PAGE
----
Staying close to home
Global Technical Systems is building a $54.7 million facility in Virginia Beach
Global Technical Systems (GTS) considered locations in Mississippi, Oklahoma, Florida and Northern Virginia when it decided to build a new advanced-manufacturing plant. Ultimately, however, it stuck to its roots in Virginia Beach.
“The city has been really good to me. It’s great to work with,” says Terry Spitzer, the co-founder and co-owner of the company with his wife, Yusun. The company started in Virginia Beach in 1997 and has headquarters on the city’s Lynnhaven Parkway.
A provider of advanced-engineering solutions for defense, homeland security and related U.S. government and international customers, GTS is investing $54.7 million in its new 500,000-plus-square-foot manufacturing operation. The plant is expected to create more than 1,100 jobs in two to three years with an average annual salary of $74,000. “I think the total investment will push over $100 million before we are done,” Spitzer says.
The company will construct a manufacturing center where it will produce and distribute “flywheels” (electro-mechanical batteries) for the U.S. Department of Defense and commercial customers. The facility will be located on approximately 30 acres currently owned by the city at the site of the former Owl’s Creek Golf Course.
“We would like to break ground in April,” Spitzer says. “We have been promised a completed building 12 months after that, but that won’t include the production lines. Those will probably lag two months behind.” GTS currently has nine facilities in Oklahoma, California, Alabama, Florida and Virginia.
Spitzer, a Navy veteran, got the idea for the company after seeing a growing need for up-to-date technology in the military. “The military wasn’t keeping up with technology like the commercial world,” he says.
GTS designs, builds and produces combat, command, control, intelligence, surveillance and reconnaissance systems for the Defense Department. “We morphed from a service company into a total research, development and production [firm],” Spitzer says. “We are experts in chemical, biological, radiological, nuclear and high-yield explosives.”
On the commercial side of the business, the company is a National Security Agency-certified integrator. It provides secure communications. “We are at the leading edge of a new program — commercial solutions for classified data,” Spitzer says. “There is a need for this, and we understand the need. We build, test, certify and produce the technology.”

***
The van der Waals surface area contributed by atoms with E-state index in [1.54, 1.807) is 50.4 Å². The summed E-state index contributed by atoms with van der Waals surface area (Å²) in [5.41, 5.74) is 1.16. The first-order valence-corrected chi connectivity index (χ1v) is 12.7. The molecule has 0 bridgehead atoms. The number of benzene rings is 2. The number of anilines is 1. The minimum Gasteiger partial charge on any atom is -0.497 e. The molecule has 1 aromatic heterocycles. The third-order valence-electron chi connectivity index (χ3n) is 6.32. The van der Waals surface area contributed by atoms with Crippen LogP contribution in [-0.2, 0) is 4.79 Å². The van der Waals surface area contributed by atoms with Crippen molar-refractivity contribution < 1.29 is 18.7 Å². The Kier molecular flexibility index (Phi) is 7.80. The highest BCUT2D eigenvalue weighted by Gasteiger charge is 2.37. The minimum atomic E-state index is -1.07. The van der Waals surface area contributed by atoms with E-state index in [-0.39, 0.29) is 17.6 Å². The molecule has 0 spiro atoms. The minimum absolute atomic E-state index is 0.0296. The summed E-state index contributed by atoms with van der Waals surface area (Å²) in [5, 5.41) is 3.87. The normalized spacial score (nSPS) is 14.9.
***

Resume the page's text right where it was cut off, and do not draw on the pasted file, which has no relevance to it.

The new communications program is used to send sensitive information. While any type of business can use it, it is especially helpful to the military as well as health-care and financial institutions. “No one is going to crack this. No one is going to hack this,” Spitzer says. “That I can guarantee.”
The company also produces carbon-fiber technologies for the Department of Defense and commercial industry. It can take any kind of energy, such as solar or wind, and convert the electrical power to kinetic energy. It stores the energy until it is needed. “Energy is the machine that drives the world’s economy,” Spitzer says. “We are doing something that has a worldwide touch.”
Kinetic energy is 100 percent green, he adds. “It can drop a company’s data costs for power by 40 to 50 percent,” Spitzer says.
The company will have to make its own raw materials, set up its own supply lines and create a market. “It’s the hardest thing I have done, but it’s something we are really excited about,” he says.
New employees will need to be trained on the technology. GTS will work with local and regional workforce partners to develop customized training programs. Spitzer likes to employ other veterans because they have the “attitude and mentality as well as similar training,” he says.
Being able to secure GTS’ commitment to Virginia Beach was the city’s “biggest success in 2017,” says Warren Harris, Virginia Beach’s economic development director. “GTS is changing the world. The company has been working on the prototype at its Lynnhaven headquarters facility for several years and the market response has been incredible. This confirms that our efforts to create a sustainable and diverse innovative economy are working.”
Spitzer, who grew up in the Shenandoah Valley, has lived in Virginia most of his life. “The idea of creating manufacturing jobs and going in with something cutting edge and being able to put this in Virginia was a big deal for us,” he says.